Chang et al. TTC viability in Ulva

Bot. Bull. Acad. Sin. (1999) 40: 207-212

2,3,5-Triphenyltetrazolium reduction in the viability assay of Ulva fasciata (Chlorophyta) in response to salinity stress

Wan-Chun Chang, Ming-Hwa Chen and Tse-Min Lee1

Institute of Marine Biology, National Sun Yat-Sen University, Kaohsiung, Taiwan 80424, Republic of China

(Received August 10, 1998; Accepted October 22, 1998)

Abstract. The salinity tolerance in a marine green macroalga Ulva fasciata was assessed by the reduction of 2,3,5-triphenyltetrazolium chloride (TTC) to water-insoluble red formazan. Thallus strips of 0.1 gram fresh weight were incubated in 1.5 ml of 50 mM sodium phosphate buffer (pH 7.4) containing TTC, and the formazan extracted by 95% ethanol was measured at 530 nm to avoid pigment interference. The TTC reduction activity reached the maximal level 18 h after incubation in 0.8% TTC solution in the presence of 3% NaCl. Plants of different sizes had similar TTC reduction activity, but activity in the 3-cm-long base near the rhizoidal portion was lower than in the remaining parts (p<0.01). On exposure of whole plants to various salinities, ranging from 5 to 150, the reduction of TTC in the 2.5 cm tip (the distal end) of the largest thallus peaked in plants grown at 30 and was low at salinity above 120 or below 5. Both the net photosynthetic O2 evolution rate in the 2.5 cm tip of the largest thallus and the specific growth rate (%/d) had similar trends. Compared to plants grown at 30, the relative change in TTC reduction activity is associated with the relative change in specific growth rate (r2=0.90) and also with the relative change in net photosynthetic O2 evolution rate (r2=0.93). These results show that Ulva fasciata survives at salinities ranging from 15 to 90. Tracking relative changes in TTC reduction activity has potential as a tool for predicting salinity tolerance.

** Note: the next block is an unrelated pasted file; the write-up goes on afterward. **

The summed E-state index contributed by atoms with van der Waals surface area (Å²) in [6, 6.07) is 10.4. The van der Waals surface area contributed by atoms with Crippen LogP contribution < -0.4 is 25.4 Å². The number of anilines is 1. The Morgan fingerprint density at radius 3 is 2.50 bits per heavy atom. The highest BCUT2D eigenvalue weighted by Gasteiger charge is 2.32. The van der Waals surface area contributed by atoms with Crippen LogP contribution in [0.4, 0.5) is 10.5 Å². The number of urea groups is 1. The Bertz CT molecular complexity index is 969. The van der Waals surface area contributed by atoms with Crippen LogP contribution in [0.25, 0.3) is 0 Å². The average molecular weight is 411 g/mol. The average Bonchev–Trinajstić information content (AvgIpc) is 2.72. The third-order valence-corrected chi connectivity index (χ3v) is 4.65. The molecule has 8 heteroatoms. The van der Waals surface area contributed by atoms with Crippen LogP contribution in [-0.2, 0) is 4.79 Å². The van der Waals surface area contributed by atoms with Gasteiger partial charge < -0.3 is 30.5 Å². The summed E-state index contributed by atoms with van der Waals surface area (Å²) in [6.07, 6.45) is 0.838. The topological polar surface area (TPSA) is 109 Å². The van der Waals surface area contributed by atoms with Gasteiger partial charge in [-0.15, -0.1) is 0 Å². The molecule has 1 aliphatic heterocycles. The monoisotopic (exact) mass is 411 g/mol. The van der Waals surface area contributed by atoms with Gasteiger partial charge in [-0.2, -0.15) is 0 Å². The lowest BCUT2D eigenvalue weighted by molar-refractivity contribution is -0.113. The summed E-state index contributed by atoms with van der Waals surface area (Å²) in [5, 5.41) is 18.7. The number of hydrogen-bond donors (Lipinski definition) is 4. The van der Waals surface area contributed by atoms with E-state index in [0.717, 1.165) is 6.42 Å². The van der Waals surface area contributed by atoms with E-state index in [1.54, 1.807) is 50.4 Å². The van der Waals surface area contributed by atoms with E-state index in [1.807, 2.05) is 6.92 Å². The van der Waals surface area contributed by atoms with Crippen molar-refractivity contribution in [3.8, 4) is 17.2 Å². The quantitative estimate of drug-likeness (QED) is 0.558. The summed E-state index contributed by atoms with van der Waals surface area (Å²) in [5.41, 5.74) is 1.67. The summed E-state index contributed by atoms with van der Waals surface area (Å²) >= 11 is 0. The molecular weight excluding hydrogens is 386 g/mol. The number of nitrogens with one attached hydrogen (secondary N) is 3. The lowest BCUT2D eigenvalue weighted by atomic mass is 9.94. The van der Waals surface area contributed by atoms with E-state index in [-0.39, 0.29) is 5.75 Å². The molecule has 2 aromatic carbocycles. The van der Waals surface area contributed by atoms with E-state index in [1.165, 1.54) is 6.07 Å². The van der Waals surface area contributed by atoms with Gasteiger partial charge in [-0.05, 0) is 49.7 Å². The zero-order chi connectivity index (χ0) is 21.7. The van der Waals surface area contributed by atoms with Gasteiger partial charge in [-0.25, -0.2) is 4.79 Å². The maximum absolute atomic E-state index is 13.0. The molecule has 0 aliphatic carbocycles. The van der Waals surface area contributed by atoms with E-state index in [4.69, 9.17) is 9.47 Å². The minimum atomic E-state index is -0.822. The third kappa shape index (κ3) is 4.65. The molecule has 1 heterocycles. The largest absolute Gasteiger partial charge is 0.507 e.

Keywords: Salinity stress; TTC; Ulva fasciata; Viability.

Introduction

It is established that 2,3,5-triphenyltetrazolium chloride (TTC), a water-soluble, colorless compound, can be reduced to water-insoluble red formazan by a variety of organisms. A general redox potential level, maintained by the operation of several physiologically active systems, is suggested to bring about the reduction of tetrazolium. The dehydrogenase systems are responsible for this reduction (Roberts, 1951). TTC reduction is used as a quantitative method in the evaluation of tissue viability. The intensity and extent of TTC staining are successfully employed to predict the germinability percentage of a sampled lot of seeds (Bennett and Loomis, 1949; Parker, 1953). In addition, TTC reduction has been widely used in the viability assay of plant tissues exposed to stressful conditions. By comparing the respiration rate, Parker (1953) suggested that one of the best methods in determining the viability of conifer leaves after various drying and freezing treatments is the in vivo reduction of TTC. TTC reduction has also been employed in evaluating cold injury in leaf discs and stem segments of English Ivy (Hedera helix L. var. Thorndale) (Steponkus and Lanphear, 1967) and in rice seedlings (Lee et al., 1997). In the suspension tissue culture of Acer saccharum and